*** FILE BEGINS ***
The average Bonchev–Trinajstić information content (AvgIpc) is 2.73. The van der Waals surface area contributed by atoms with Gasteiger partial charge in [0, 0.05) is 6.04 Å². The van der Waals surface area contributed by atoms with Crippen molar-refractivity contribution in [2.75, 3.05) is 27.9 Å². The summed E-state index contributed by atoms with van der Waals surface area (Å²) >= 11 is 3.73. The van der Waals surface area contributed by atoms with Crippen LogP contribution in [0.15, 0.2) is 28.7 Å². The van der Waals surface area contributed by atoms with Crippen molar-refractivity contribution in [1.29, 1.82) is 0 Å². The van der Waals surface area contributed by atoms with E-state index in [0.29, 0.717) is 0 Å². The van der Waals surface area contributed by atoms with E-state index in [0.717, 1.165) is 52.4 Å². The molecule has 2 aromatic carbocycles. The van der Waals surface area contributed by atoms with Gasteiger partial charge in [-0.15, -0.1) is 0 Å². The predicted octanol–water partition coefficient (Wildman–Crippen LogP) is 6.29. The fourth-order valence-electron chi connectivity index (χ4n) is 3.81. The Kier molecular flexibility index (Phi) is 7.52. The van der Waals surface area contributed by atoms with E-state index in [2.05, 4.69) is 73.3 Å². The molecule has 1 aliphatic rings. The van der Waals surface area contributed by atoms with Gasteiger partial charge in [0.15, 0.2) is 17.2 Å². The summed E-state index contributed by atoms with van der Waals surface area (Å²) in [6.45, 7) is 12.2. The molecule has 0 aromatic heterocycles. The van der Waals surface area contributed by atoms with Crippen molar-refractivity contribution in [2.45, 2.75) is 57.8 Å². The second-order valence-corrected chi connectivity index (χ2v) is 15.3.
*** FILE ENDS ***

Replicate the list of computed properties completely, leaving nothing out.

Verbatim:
The average Bonchev–Trinajstić information content (AvgIpc) is 2.73. The van der Waals surface area contributed by atoms with Gasteiger partial charge in [0, 0.05) is 6.04 Å². The van der Waals surface area contributed by atoms with Crippen molar-refractivity contribution in [2.75, 3.05) is 27.9 Å². The summed E-state index contributed by atoms with van der Waals surface area (Å²) >= 11 is 3.73. The van der Waals surface area contributed by atoms with Crippen LogP contribution in [0.15, 0.2) is 28.7 Å². The van der Waals surface area contributed by atoms with Crippen molar-refractivity contribution in [1.29, 1.82) is 0 Å². The van der Waals surface area contributed by atoms with E-state index in [0.29, 0.717) is 0 Å². The van der Waals surface area contributed by atoms with E-state index in [0.717, 1.165) is 52.4 Å². The molecule has 2 aromatic carbocycles. The van der Waals surface area contributed by atoms with Gasteiger partial charge in [-0.15, -0.1) is 0 Å². The predicted octanol–water partition coefficient (Wildman–Crippen LogP) is 6.29. The fourth-order valence-electron chi connectivity index (χ4n) is 3.81. The Kier molecular flexibility index (Phi) is 7.52. The van der Waals surface area contributed by atoms with E-state index in [2.05, 4.69) is 73.3 Å². The molecule has 1 aliphatic rings. The van der Waals surface area contributed by atoms with Gasteiger partial charge in [0.15, 0.2) is 17.2 Å². The summed E-state index contributed by atoms with van der Waals surface area (Å²) in [6.45, 7) is 12.2. The molecule has 0 aromatic heterocycles. The van der Waals surface area contributed by atoms with Crippen molar-refractivity contribution in [2.45, 2.75) is 57.8 Å². The second-order valence-corrected chi connectivity index (χ2v) is 15.3.